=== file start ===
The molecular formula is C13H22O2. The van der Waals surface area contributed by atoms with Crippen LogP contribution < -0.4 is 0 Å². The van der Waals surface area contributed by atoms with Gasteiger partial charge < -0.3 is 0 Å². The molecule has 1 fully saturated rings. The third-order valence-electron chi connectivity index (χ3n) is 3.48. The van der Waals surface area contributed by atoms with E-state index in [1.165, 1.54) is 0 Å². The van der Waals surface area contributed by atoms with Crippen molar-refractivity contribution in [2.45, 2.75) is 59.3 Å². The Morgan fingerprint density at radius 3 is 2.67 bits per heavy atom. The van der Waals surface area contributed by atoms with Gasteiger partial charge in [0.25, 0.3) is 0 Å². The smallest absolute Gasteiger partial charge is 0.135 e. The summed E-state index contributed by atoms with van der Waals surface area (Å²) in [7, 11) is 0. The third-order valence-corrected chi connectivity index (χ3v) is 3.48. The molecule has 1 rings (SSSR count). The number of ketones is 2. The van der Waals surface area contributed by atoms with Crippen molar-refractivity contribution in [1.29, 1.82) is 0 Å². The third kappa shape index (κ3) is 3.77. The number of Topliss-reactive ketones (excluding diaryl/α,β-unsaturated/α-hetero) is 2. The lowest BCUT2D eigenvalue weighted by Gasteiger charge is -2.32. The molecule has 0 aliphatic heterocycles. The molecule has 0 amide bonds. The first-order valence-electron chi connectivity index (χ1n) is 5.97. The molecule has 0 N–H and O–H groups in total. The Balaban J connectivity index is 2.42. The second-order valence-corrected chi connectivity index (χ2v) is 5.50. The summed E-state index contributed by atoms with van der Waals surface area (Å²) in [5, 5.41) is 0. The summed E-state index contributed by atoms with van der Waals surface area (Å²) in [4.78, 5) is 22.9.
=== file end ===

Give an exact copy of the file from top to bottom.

The molecular formula is C13H22O2. The van der Waals surface area contributed by atoms with Crippen LogP contribution < -0.4 is 0 Å². The van der Waals surface area contributed by atoms with Gasteiger partial charge < -0.3 is 0 Å². The molecule has 1 fully saturated rings. The third-order valence-electron chi connectivity index (χ3n) is 3.48. The van der Waals surface area contributed by atoms with E-state index in [1.165, 1.54) is 0 Å². The van der Waals surface area contributed by atoms with Crippen molar-refractivity contribution in [2.45, 2.75) is 59.3 Å². The Morgan fingerprint density at radius 3 is 2.67 bits per heavy atom. The van der Waals surface area contributed by atoms with Gasteiger partial charge in [0.25, 0.3) is 0 Å². The smallest absolute Gasteiger partial charge is 0.135 e. The summed E-state index contributed by atoms with van der Waals surface area (Å²) in [7, 11) is 0. The third-order valence-corrected chi connectivity index (χ3v) is 3.48. The molecule has 1 rings (SSSR count). The number of ketones is 2. The van der Waals surface area contributed by atoms with Crippen molar-refractivity contribution in [1.29, 1.82) is 0 Å². The third kappa shape index (κ3) is 3.77. The number of Topliss-reactive ketones (excluding diaryl/α,β-unsaturated/α-hetero) is 2. The lowest BCUT2D eigenvalue weighted by Gasteiger charge is -2.32. The molecule has 0 aliphatic heterocycles. The molecule has 0 amide bonds. The first-order valence-electron chi connectivity index (χ1n) is 5.97. The molecule has 0 N–H and O–H groups in total. The Balaban J connectivity index is 2.42. The second-order valence-corrected chi connectivity index (χ2v) is 5.50. The summed E-state index contributed by atoms with van der Waals surface area (Å²) in [5, 5.41) is 0. The summed E-state index contributed by atoms with van der Waals surface area (Å²) in [4.78, 5) is 22.9.